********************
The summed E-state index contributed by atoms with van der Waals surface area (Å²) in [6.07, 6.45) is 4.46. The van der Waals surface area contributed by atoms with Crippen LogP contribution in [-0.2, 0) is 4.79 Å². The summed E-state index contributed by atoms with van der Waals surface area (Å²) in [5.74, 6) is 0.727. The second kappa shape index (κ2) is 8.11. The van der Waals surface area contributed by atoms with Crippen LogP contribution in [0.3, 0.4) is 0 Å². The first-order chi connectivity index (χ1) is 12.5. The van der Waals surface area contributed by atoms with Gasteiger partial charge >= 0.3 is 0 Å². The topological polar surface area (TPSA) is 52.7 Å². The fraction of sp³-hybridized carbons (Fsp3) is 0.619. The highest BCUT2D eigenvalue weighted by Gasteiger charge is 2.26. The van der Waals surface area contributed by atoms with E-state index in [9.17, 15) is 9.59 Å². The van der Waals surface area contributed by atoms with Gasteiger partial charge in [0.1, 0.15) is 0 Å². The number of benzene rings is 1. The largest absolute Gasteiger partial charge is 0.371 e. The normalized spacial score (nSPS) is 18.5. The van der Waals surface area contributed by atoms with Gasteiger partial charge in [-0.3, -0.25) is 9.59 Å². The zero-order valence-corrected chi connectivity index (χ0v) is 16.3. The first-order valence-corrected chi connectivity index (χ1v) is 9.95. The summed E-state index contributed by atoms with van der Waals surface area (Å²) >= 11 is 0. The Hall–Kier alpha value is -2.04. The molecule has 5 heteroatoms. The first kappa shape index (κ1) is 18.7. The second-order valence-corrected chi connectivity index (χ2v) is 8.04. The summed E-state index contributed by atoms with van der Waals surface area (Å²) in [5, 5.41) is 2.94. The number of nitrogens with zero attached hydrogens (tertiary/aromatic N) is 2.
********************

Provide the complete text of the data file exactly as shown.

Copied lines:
The summed E-state index contributed by atoms with van der Waals surface area (Å²) in [6.07, 6.45) is 4.46. The van der Waals surface area contributed by atoms with Crippen LogP contribution in [-0.2, 0) is 4.79 Å². The summed E-state index contributed by atoms with van der Waals surface area (Å²) in [5.74, 6) is 0.727. The second kappa shape index (κ2) is 8.11. The van der Waals surface area contributed by atoms with Crippen LogP contribution in [0.3, 0.4) is 0 Å². The first-order chi connectivity index (χ1) is 12.5. The van der Waals surface area contributed by atoms with Gasteiger partial charge >= 0.3 is 0 Å². The topological polar surface area (TPSA) is 52.7 Å². The fraction of sp³-hybridized carbons (Fsp3) is 0.619. The highest BCUT2D eigenvalue weighted by Gasteiger charge is 2.26. The van der Waals surface area contributed by atoms with E-state index in [9.17, 15) is 9.59 Å². The van der Waals surface area contributed by atoms with Gasteiger partial charge in [0.1, 0.15) is 0 Å². The number of benzene rings is 1. The largest absolute Gasteiger partial charge is 0.371 e. The normalized spacial score (nSPS) is 18.5. The van der Waals surface area contributed by atoms with Gasteiger partial charge in [-0.3, -0.25) is 9.59 Å². The zero-order valence-corrected chi connectivity index (χ0v) is 16.3. The first-order valence-corrected chi connectivity index (χ1v) is 9.95. The summed E-state index contributed by atoms with van der Waals surface area (Å²) >= 11 is 0. The Hall–Kier alpha value is -2.04. The molecule has 5 heteroatoms. The first kappa shape index (κ1) is 18.7. The second-order valence-corrected chi connectivity index (χ2v) is 8.04. The summed E-state index contributed by atoms with van der Waals surface area (Å²) in [5, 5.41) is 2.94. The number of nitrogens with zero attached hydrogens (tertiary/aromatic N) is 2.